Many people on this bandwagon have targeted Sarah J. Maas because one of the characters killed in her book happened to be a PoC. If the character had been white, there wouldn’t have been an uproar, but that goes to show you that color has nothing to do with a character’s demise. I hate to spoil your fun, but authors kill white characters all the time because that is often how the plot goes. Their skin color has nothing to do with it. A character dies because that is what the story calls for and it propels the storyline forward. So many people have condemned Sarah for killing that character because they think that she targeted her because of her race and used her to further the story. I hate to break it to you, but EVERY character in every book ever created is used to further the story. That is kind of the point of additional characters. The fact that that character was killed had nothing to do with the fact that she was a PoC. It had to deal with the fact that because she was close to the main character, she was killed to propel the main character into action. In fact, the same thing happened earlier to another character in the Throne of Glass series. That death had to happen or else the main character wouldn’t have been hell bent on revenge, which is one of the major plot points of the series. That character was a white man, and no one else condemned SJM for killing him. SJM couldn’t have furthered the plot with any other characters and gotten the reaction that she needed from the main character that made sense because those characters were so close. The cause of the two character’s demise had to do with propelling the main character into action. One of them just happened to be a PoC, but she could have been white too. THE COLOR OF HER SKIN DIDN’T MATTER. However, people are so blinded by their own misconceptions that they project that awful intention onto SJM and tried to crucify her for something that never even crossed her mind.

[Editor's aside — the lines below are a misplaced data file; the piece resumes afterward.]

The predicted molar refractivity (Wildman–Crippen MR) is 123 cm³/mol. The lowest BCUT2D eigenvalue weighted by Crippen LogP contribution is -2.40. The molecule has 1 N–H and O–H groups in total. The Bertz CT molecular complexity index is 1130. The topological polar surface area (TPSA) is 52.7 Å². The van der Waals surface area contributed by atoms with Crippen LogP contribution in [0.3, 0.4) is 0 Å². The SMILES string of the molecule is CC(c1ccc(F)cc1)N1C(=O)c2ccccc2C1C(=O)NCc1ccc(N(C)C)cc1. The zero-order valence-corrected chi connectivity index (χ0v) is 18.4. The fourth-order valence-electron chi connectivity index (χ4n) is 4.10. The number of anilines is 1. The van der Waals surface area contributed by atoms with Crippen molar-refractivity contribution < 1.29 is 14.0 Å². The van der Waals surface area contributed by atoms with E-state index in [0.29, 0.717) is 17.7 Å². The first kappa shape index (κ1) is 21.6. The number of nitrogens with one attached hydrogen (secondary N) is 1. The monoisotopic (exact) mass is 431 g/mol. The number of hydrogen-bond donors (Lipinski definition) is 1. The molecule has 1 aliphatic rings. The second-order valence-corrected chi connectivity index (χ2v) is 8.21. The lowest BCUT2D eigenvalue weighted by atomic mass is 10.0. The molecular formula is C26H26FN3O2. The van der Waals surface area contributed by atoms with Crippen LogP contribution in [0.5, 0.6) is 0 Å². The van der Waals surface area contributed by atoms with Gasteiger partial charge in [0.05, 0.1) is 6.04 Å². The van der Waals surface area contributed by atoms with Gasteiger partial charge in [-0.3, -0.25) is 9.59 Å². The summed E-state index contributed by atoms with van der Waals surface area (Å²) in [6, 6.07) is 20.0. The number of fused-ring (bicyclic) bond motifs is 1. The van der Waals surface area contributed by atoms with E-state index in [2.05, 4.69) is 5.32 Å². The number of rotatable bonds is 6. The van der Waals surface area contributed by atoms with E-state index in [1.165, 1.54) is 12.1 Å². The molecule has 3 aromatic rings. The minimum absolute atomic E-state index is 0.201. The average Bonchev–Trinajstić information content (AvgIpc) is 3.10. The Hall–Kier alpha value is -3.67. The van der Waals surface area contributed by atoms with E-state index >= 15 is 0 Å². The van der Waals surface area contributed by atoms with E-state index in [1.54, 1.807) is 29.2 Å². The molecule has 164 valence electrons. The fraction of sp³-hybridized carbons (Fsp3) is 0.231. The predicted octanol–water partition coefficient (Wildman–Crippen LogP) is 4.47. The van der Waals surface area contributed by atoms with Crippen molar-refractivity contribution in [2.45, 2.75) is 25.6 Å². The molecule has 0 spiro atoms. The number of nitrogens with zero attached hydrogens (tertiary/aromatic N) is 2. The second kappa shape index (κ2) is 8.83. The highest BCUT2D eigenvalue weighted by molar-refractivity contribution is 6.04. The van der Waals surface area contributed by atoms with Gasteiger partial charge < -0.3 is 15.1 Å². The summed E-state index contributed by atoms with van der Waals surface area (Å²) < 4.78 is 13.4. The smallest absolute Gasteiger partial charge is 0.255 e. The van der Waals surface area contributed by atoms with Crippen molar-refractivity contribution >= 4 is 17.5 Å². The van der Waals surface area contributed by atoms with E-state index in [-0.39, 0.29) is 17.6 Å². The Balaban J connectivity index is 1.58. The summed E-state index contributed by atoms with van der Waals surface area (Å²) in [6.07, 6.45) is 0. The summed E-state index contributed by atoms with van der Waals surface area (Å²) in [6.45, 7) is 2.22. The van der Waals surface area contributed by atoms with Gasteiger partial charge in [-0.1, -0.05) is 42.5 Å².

A FEW REASONS TO CHANGE YOUR TUNE:
• It is NOT okay to dictate or bash an author for writing about a PoC just because they are white. As long as they do it correctly and accurately, I see no problem with it. People are telling white authors that they shouldn’t write something simply because they cannot relate to it. If that is the case then we would be without fantasy, sci-fi, paranormal, urban fantasy, contemporary, and romance books, along with so many more genres. Why? Because I am pretty sure that most authors cannot relate to being a shapeshifter or crime fighting powerhouse with magic. You get what I am saying? Telling an author that they shouldn’t write about something that they cannot relate to is like telling an author they shouldn’t write. No one has the right to tell an author that they shouldn’t do something because of the color of their skin. Sound familiar? Yeah, I thought so.
• Having an author stay in their own little box and write what they know would hinder them from writing fantasy novels or any novels that would require creativity. To be an author, it is essential for you to be creative and think outside the box. Michael Chabon, when interviewed by Slate.com, stated my thoughts perfectly. He said,
• No one has the right to tell an author what they should or shouldn’t write about. No one has the right to shame an author for writing their book the way they want to because it is THEIR book and no one else’s. If they are doing something offensively then they should be reprimanded respectfully, but that is a different blog post.
By telling a white author that they shouldn’t write about PoC, you are basically telling authors to isolate their writing because of their race. You are hindering their creativity by saying that white people should only write about white people, and on a larger scale that black people should only write about black people, Hispanic people should only write about Hispanic people, etc. By that logic, you could take it even further and say that those who belong to a certain religion should only write about those who belong to that same religion, or democrats should only write about democrats. You could check off every little category a person can put themselves into and say an author should only write about these things because that is what they relate too, and what do you have? A book that lacks imagination, creativity, life, and freedom.
The bottom line is that an author has the right to write whatever they feel like writing as long as they are being respectful and not intentionally being offensive (some things can sound offensive without intending to be) because the books they write aren’t for us, they are for them. Sure, we get to enjoy the books, but authors write for themselves and no one else.